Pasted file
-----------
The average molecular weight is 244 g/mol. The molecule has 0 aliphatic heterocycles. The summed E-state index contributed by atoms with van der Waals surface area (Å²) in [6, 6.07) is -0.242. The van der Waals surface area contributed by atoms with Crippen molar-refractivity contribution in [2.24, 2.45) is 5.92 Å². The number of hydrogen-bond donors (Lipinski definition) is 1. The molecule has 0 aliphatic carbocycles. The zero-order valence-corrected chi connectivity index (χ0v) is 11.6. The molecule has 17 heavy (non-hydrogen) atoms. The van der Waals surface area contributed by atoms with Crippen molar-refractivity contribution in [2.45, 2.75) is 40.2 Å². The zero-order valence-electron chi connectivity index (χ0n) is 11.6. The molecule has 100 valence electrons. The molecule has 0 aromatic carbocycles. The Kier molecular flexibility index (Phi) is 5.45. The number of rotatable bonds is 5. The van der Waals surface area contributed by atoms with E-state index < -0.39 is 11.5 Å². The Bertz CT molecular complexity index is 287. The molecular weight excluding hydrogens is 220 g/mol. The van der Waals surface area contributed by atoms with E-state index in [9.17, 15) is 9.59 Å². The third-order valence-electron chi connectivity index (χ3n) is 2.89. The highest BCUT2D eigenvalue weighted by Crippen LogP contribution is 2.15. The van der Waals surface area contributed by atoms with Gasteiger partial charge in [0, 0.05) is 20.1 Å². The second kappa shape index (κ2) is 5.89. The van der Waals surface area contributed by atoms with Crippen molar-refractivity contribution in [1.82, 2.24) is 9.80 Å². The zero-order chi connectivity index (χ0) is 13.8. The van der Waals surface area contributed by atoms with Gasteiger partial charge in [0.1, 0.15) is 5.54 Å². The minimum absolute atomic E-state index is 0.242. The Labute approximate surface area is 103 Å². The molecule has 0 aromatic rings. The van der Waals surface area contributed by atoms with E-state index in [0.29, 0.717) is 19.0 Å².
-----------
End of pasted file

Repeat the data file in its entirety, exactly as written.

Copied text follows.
The average molecular weight is 244 g/mol. The molecule has 0 aliphatic heterocycles. The summed E-state index contributed by atoms with van der Waals surface area (Å²) in [6, 6.07) is -0.242. The van der Waals surface area contributed by atoms with Crippen molar-refractivity contribution in [2.24, 2.45) is 5.92 Å². The number of hydrogen-bond donors (Lipinski definition) is 1. The molecule has 0 aliphatic carbocycles. The zero-order valence-corrected chi connectivity index (χ0v) is 11.6. The molecule has 17 heavy (non-hydrogen) atoms. The van der Waals surface area contributed by atoms with Crippen molar-refractivity contribution in [2.45, 2.75) is 40.2 Å². The zero-order valence-electron chi connectivity index (χ0n) is 11.6. The molecule has 100 valence electrons. The molecule has 0 aromatic carbocycles. The Kier molecular flexibility index (Phi) is 5.45. The number of rotatable bonds is 5. The van der Waals surface area contributed by atoms with E-state index < -0.39 is 11.5 Å². The Bertz CT molecular complexity index is 287. The molecular weight excluding hydrogens is 220 g/mol. The van der Waals surface area contributed by atoms with E-state index in [9.17, 15) is 9.59 Å². The third-order valence-electron chi connectivity index (χ3n) is 2.89. The highest BCUT2D eigenvalue weighted by Crippen LogP contribution is 2.15. The van der Waals surface area contributed by atoms with Gasteiger partial charge in [0, 0.05) is 20.1 Å². The second kappa shape index (κ2) is 5.89. The van der Waals surface area contributed by atoms with Crippen molar-refractivity contribution in [1.82, 2.24) is 9.80 Å². The zero-order chi connectivity index (χ0) is 13.8. The van der Waals surface area contributed by atoms with Gasteiger partial charge in [0.1, 0.15) is 5.54 Å². The minimum absolute atomic E-state index is 0.242. The Labute approximate surface area is 103 Å². The molecule has 0 aromatic rings. The van der Waals surface area contributed by atoms with E-state index in [0.29, 0.717) is 19.0 Å².